When we are working with a client, we need to know what would be the best way to encourage them to make decisions that draw them to our products and services.
It’s been known for some time by psychologists that people are driven in two different directions when they are making decisions. One way is ‘away from’ pain; the other is ‘towards’ gain.
If you are aware of the direction your prospect is thinking about, it opens up opportunities for you to present solutions that match their way of thinking. This will help the prospect to realise the benefits of change and possibly increase the urgency of that change.
Remember, prospects make decisions to move away from challenges and problems. To increase awareness of the urgency to make a decision, we can use questions that increase the pain points and stress the impacts of those pains
This makes the prospect think seriously about the solution, while reducing the impact of the money they would spend or the risks they would take.
How have these issues impacted on your business so far?
Has it affected other areas of the business?
What other impacts is this problem having on you?
How much longer are you willing to let this happen?
What impact has it had on you personally?
How has it affected your customers?
Has it cost you money? How much?
What you’re doing is getting the prospect to feel uncomfortable about the situation and increasing the urgency of finding a solution and making the decision to go with you.
There is another question consultants ask that increases the impact of pain. It’s known as the ‘Do-Nothing’ question.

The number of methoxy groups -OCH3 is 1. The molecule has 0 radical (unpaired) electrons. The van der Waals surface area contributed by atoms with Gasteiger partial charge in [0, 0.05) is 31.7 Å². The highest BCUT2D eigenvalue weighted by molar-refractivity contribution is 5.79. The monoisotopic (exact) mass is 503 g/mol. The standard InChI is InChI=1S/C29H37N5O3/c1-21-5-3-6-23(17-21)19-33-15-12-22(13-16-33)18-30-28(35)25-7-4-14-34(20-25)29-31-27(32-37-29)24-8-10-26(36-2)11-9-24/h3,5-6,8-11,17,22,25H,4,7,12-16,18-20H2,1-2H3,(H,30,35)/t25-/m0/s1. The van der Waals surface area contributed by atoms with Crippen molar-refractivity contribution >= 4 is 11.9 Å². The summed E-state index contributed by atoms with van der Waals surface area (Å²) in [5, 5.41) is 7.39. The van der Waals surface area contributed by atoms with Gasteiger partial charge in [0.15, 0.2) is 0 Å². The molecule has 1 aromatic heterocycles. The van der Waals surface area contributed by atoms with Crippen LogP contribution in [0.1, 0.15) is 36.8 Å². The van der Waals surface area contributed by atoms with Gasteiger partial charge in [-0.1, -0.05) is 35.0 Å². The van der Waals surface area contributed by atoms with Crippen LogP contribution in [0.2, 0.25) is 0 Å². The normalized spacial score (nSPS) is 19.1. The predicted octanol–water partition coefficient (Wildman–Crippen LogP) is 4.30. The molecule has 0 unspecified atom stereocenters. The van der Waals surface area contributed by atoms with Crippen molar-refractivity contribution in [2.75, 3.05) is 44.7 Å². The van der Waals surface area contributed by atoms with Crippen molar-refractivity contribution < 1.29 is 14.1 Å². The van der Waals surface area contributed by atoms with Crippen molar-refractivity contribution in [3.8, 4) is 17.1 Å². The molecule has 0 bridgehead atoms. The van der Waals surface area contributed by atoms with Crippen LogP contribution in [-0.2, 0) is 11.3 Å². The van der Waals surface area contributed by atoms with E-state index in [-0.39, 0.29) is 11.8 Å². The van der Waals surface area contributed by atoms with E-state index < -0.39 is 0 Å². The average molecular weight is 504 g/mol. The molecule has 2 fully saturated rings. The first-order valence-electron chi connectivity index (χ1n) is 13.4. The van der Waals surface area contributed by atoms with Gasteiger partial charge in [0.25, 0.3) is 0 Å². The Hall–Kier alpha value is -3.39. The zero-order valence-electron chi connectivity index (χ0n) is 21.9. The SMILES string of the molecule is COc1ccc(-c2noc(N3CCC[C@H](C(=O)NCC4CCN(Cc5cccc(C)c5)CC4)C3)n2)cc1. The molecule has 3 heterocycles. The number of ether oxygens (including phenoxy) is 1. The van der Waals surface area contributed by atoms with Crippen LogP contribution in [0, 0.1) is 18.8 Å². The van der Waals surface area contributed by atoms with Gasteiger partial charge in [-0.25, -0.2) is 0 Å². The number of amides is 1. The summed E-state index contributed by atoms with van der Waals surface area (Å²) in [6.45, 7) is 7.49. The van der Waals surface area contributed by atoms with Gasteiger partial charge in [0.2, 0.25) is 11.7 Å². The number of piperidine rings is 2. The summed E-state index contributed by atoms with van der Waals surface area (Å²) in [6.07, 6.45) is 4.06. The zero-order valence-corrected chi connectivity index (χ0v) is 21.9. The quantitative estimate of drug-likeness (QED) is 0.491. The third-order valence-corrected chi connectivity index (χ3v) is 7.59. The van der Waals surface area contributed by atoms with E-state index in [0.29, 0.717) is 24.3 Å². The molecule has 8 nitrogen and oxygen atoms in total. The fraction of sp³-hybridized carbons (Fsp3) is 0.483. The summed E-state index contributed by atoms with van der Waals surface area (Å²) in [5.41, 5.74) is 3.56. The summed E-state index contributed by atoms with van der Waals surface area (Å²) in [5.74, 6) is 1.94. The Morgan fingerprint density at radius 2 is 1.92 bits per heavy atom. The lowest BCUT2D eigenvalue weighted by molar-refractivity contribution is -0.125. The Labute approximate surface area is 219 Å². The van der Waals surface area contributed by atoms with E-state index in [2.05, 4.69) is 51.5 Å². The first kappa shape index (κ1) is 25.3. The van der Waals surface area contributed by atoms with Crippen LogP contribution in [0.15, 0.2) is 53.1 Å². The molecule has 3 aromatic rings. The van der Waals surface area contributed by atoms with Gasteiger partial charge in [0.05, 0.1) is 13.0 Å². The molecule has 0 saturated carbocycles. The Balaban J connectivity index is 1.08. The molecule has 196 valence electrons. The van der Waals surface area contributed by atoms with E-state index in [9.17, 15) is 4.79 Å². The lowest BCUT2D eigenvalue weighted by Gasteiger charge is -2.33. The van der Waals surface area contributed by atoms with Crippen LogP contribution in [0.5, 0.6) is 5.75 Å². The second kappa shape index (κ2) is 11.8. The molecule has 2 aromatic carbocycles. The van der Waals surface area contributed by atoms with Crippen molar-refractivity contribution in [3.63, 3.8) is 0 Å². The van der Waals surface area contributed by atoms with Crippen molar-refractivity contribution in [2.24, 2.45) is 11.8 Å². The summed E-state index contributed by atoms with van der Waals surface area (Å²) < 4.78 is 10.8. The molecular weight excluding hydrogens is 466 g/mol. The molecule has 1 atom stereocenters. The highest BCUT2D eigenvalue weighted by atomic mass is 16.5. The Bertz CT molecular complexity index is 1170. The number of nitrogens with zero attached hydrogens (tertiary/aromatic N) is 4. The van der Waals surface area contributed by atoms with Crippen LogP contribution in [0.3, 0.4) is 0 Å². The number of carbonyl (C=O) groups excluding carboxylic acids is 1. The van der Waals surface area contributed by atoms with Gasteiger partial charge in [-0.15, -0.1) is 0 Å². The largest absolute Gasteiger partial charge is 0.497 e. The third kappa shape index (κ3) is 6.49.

What would the costs be if you did nothing about the situation?
What would happen if you waited to solve this?
There is also the other direction that prospects take that can make your questioning process go in the opposite direction. Prospects also make decisions to move towards solutions, benefits or opportunities. We can use questions to heighten the value of what they would gain by using your solutions.
These types of questions build awareness of what they would gain with the solution. It helps the prospect see how they and the business would benefit.
Examples of Gain Questions:
How would the business benefit of solving this?
What results are you expecting from the improvements?
How will you know you’ve succeeded in this project?
How will the staff feel when this is solved?
When do you see the project making you a profit?
How do you see this improving profitability?
What impact do you see this having on your client/customers/staff?
All of these questions help the prospect to imagine the value that changing the situation may have on his future operations.
So, think through how you can either increase pain to make the prospect aware of the urgency of the change, or increase the impact of gain if they decided to go with your product or service.